Article 1 of the Constitution declares that Colombia is a democratic and participatory state. This means that the holder of sovereignty is the people, and that, therefore, the citizens – holders of political rights – depend on transcendental decisions about what is most in the interest of society. It is the citizenry, through suffrage and other participation mechanisms, which, ultimately -in the opportunities indicated by previously established norms- decides and traces the course of the state organization.
The Constitutional Court has rightly held:
“Participatory democracy seeks to grant citizens the certainty that they will not be excluded from the debate, analysis or resolution of the factors that affect their daily lives, nor from the political processes that compromise the collective future. The Constitution assumes that each citizen is an active part in determinations of a public nature and that they have something to say in relation to them, which generates true rights protected by the Political Charter, whose regulations set forth the appropriate mechanisms for their exercise” (Sentence C -021/96)
“Participation as a right of citizens and the core of the current constitutional order implies: (i) the duty of the State to refrain from adopting measures of any kind that prevent the free exercise of participation by citizens and social organizations, (ii) ) the duty to adopt measures of all kinds that prevent public authorities or individuals from interfering or affecting the free exercise of the powers in whose exercise participation is manifested and (iii) the duty to implement measures that seek to optimize the development of the various forms of participation and that, at the same time, avoid going back unjustifiably in the levels of protection achieved”. (Sentence C-150/15)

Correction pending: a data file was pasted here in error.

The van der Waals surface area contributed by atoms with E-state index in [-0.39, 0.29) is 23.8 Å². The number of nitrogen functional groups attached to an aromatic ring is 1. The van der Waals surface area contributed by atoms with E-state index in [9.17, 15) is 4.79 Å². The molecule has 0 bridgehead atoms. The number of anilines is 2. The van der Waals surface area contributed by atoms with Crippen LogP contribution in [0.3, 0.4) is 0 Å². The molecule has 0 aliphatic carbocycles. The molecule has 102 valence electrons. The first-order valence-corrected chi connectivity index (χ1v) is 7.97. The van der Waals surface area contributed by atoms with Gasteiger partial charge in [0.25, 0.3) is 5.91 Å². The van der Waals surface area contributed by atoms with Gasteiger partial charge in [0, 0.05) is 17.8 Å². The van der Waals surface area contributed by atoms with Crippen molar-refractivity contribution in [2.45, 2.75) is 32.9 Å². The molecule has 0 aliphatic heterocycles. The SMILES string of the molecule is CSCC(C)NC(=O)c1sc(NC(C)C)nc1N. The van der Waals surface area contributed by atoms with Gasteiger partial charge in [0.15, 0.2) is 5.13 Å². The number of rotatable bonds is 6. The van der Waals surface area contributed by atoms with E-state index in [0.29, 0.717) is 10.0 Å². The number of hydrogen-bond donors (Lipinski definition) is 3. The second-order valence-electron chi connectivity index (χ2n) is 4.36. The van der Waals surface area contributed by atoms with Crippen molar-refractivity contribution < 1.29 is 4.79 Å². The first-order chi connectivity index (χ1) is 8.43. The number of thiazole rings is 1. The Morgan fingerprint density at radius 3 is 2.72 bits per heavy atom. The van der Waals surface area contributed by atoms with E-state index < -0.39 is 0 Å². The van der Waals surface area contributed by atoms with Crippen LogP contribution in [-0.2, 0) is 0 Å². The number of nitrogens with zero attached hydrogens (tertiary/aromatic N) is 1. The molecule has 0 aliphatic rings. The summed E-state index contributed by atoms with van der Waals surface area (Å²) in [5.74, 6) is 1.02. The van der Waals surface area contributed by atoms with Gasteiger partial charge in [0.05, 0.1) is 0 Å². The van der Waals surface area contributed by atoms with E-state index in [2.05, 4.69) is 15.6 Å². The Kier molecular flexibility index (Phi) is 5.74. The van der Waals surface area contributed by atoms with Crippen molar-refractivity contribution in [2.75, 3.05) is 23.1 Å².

On May 29, we Colombians will decide at the polls -in the true and real poll, not manipulated- who will be president and vice president of the Republic.
A series of unfortunate events, such as the recent armed strike, generalized violence, the unconstitutional modification of the Statutory Law of Electoral Guarantees, the administrative suspension -automatic and without the right of defense- of popularly elected mayors and their replacement with officials dependent on the Government National, the ostensible rupture of the presidential impartiality, the intervention in politics of the Army commander, the announcement of some employers, saying that they will “punish” workers who vote for a certain candidate with dismissal, and the irregularities of the electoral system during the elections of congressmen -among other phenomena- have generated concern and distrust among citizens.
It is to be hoped, for the benefit of democracy, that this time the Registrar’s Office avoids the errors and disorder of past elections; that the National Government recover the impartiality that it has always had to observe and guarantee the exercise of political rights in equal conditions; what guerrillas, drug traffickers and paramilitaries allow the elections to take place in a peaceful climate; that employers and those who run public entities refrain from any interference in the voting of employees and workers; that there is a great democratic participation, regardless of the political and ideological inclinations of each one; that we all vote freely and fully autonomously, seriously and responsibly.